Borat: A Comedic Masterpiece, Best Comedy of '06!
by Alex Billington
November 4, 2006
This hasn't been a good year for comedies. Besides the independent gems Little Miss Sunshine, Clerks 2, and Thank You For Smoking, moviegoers have been offered one unoriginal comedy after another. Finally a unique and untouchably genuine movie is making its "big-screen debut" and earning the title of best comedy of 2006, hands down. In his self-titled debut, subtitled "Cultural Learnings of America for Make Benefit Glorious Nation of Kazakhstan," Sacha Baron Cohen's wacky journalist Borat brings a full 84 minutes of pure comical genius and non-stop laughs.
I need to preface this by saying how amazed I am at how much the publicity and recognition of Borat has grown. Back in June while we were camping out at Superman Returns, we brought a cardboard cutout of Borat and no one knew who he was. Next came Comic-Con in July, where Borat came up on stage to talk, they showed a clip from the film, and we caught a special advance screening, yet there still wasn't any buzz. Only recently, with high-profile exposure including a cameo on last week's Saturday Night Live, has Borat has taken off. I applaud Fox and everyone who's assisted in making Borat one of the most talked-about movies this fall; the movie is well worth the hype!
Borat, a character impeccably crafted by Sacha Baron Cohen, is a television news journalist from Kazakhstan who travels to America to make a documentary about American life for his country. However this is all part of a ruse that Cohen uses to deliver a rather brutal commentary on our society. Upon arriving in New York City, Borat soon finds Baywatch playing on his hotel's television and immediately becomes obsessed with Pamela Anderson. After convincing his rather plump and equally hilarious producer Azamat Bagatov (portrayed by Ken Davitian), he buys a used ice cream truck and travels across the U.S. in search of his "future wife" Pamela Anderson.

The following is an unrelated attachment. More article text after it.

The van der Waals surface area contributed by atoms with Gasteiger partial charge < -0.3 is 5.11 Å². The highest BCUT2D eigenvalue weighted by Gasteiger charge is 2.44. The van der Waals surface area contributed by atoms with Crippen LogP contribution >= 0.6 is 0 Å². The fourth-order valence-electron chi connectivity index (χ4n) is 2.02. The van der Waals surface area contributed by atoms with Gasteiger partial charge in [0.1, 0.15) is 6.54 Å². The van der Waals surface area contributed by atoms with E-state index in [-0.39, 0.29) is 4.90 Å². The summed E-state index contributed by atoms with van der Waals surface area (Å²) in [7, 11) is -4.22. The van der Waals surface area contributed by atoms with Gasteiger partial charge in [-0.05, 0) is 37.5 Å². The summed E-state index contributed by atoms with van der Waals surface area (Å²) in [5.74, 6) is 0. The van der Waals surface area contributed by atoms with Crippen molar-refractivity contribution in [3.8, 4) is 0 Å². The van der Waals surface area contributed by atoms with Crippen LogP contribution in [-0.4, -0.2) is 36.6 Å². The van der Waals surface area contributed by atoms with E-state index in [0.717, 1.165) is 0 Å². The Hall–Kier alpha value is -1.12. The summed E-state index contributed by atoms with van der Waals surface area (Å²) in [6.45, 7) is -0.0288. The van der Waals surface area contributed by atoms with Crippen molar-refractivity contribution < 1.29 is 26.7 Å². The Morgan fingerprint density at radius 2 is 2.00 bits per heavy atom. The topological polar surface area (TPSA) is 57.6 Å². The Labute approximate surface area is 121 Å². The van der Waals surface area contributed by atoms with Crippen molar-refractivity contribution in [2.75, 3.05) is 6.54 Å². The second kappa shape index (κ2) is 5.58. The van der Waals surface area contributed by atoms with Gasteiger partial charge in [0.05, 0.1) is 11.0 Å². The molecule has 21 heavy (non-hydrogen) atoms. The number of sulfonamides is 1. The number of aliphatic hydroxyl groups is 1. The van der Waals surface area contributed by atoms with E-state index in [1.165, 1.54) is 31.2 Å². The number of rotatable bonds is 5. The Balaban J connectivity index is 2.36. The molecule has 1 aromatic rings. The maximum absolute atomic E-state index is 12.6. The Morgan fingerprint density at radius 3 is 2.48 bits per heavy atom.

Nearly every single scene in Borat, from its very start to the ending sing-a-long song of "O Kazakhstan," is absolutely hilarious. Scenes from Borat have generated massive response on YouTube since each one can stand alone as a funny vignette. This movie finally puts together endless amounts of comedy intertwined with a coherent and equally-enjoyable plot in the quest for Pamela Anderson. You'll have to go back and see it again multiple times just to make sure each scene is burned into your memory, because it's Borat's ridiculously naÃ¯ve sense of ethics, morality, and American life that creates such unforgettable moments.
Plenty of people will be offended, but this is a film that is not to be taken at face value. Cohen is Jewish himself yet he spends at least 30 minutes in Borat exclaiming, through what he believes is righteous, a blame on "the Jew" for nearly everything bad in this world. That offensive nature can't get the best of the audience, as it is the complete background for what makes this uniquely comedic. Only Cohen and his passionate portrayal of his characters, this time Borat, could pull off such offensive humor yet still lead the best comedy of the year. Heed that warning before you see it and instead of frowning, laugh at his confusion of society.
Borat is undoubtedly the best comedy of the year, although likely the most offensive as well. If you're aware of the offensive and yet joking nature of the character Borat going in, you'll leave with the complete experience that Borat has to offer, laughing from start to finish. Stop wasting time on the awful comedies that have come out this year so far; see what is the most original, absolutely hilarious, and perfectly characterized comedy movie of 2006: Borat: Cultural Learnings of America for Make Benefit Glorious Nation of Kazakhstan.